Size is KeyYou don’t need a made to measure ride to enjoy yourself but it is important to make sure the bike you buy is the right size for you (see our size guide below). Once you have the right frame size it’s you’ll probably need to fine tune the fit. This can be done by adjusting the saddle. If the saddle height is right you should have a very slight bend in your knee when the ball of your foot is place on the pedal in the down position. When you push your heal down in this position your leg should be fully extended. Stems and handlebars can also be adjusted or changed to improve the fit. You should always be able to stand over the bike and feel comfortable on it without overstretching.
Second hand bikes come in all shapes, sizes and conditions. Our adverts with pictures should help you identify the condition of the bike before you see it but here’s what to look for when examining the bike (this should be done prior to purchase!).
Unfortunately, some makes & types (mountain/ road) of bikes are measured differently. In order to make finding the correct sized bike as easy as possible, we’ve made a handy size guide.
Condition of frame and forkScratches and small dents are all part of general wear and tear and nothing to be afraid of. Do however avoid bikes with excessive rust, large dents or cracks. Also to be avoided are frames or forks that appear bent or distorted. It’s notoriously difficult to repair frames so avoid any with these issues.
Component conditionIt’s relatively straightforward to swap out components on a bike but it can be expensive so make sure they are in decent condition and working well.
WheelsThese are the most important part of the bike and play a big part on the overall feel and handling of the bike. Make sure they are not buckled when you spin them. A slight wobble is fine but if the rim is hitting the brake pad they may wan truing. Also check the condition of the rim. If they are overly concave they may be worn out. This will result in poor braking performance and they will need replacing. Don’t worry too much about tyre condition. These are relatively cheap and simple to replace. You may want to get a reduction in price however if the tyres are worn.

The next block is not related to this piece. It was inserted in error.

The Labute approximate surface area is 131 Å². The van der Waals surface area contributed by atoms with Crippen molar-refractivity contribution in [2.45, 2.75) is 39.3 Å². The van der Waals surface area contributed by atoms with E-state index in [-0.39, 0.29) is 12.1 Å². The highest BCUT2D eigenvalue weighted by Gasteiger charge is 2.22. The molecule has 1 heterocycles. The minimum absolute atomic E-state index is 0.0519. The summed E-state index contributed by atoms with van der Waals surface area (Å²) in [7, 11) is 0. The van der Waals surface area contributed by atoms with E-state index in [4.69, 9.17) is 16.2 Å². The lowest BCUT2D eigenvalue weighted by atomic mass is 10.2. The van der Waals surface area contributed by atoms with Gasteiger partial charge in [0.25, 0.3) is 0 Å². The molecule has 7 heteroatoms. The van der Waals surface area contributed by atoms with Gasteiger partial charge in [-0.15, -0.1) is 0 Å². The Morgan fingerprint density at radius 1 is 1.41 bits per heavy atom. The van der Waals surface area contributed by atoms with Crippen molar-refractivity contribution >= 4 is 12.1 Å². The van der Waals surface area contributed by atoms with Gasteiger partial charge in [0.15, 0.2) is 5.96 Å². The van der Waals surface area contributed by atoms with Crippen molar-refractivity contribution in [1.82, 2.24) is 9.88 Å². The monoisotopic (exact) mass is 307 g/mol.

Bottom BracketThe bottom bracket is what the cranks rotate around and it’s quick and easy to check its condition. Hold the cranks and push them side to side. Is there any movement? If there is it’s probably an indication of wear. Pedals should also rotate smoothly. Grinding or a rough feel when rotated is also an indication of wear. Don’t worry too much about a worn bottom bracket however as they are cheap to replace (starting price is around £20 plus fitting). You may be able to use this as a haggle factor though.
SeatpostThe seatpost can become stuck if it is not removed/adjusted for a few years so make sure you can move it up and down/left and right. To test this loosen the bolt or quick release lever. If you can’t adjust the seatpost it may be worth not buying the bike as it can be costly to work the seatpost free. Unless of course the seatpost is at the right height for you (this applies to road bikes only as mountain bike posts will need to be adjusted frequently).
Drive chain and brakesCheck the condition of the brake cable, pads, chain, rear cassette and derailleur jockey wheels. Again all these things can be replaced but at a cost. A good test is to change up and down through all of the gears and ensure each change is quick and smooth
Get the right priceOne of the main reasons to buy a second hand bike is that they offer great value. You can often pick up a top of the line machine for a fraction of its retails price. However it is worth having a look online to see what similar models are selling for elsewhere on the second hand market. Always offer below asking, the seller can only say no
Make sure the bike is not stolenAs passionate bike riders and victims of bike theft we at onceridden.com take bike theft very seriously. We do vet all ads to look for tell-tale signs of theft but it is always worth exercising caution when buying anything online. Always check to see if the serial/frame number is still in tact and not filed off. These are usually found on the underside of the bottom bracket. There are also a couple of bike registers available online that are worth checking out: bikerevolution.org and bikeregister.com. Also use your instincts when meeting the seller. If they are unwilling for you to visit their home or you have a bad feeling about them do not purchase the bike.
Ask questionsAsk lots of questions of the seller:
How long have they had it?
Did they buy it new?
Are they a fair weather rider or has it been thrashed in all weathers?
Do they store it inside or out. If outside is it in a dry or damp place?
When did they last have the bike serviced and has there been any recent upgrades?
If the bike is being purchased from a bikeshop see if they’ll throw in a warranty. Worth asking!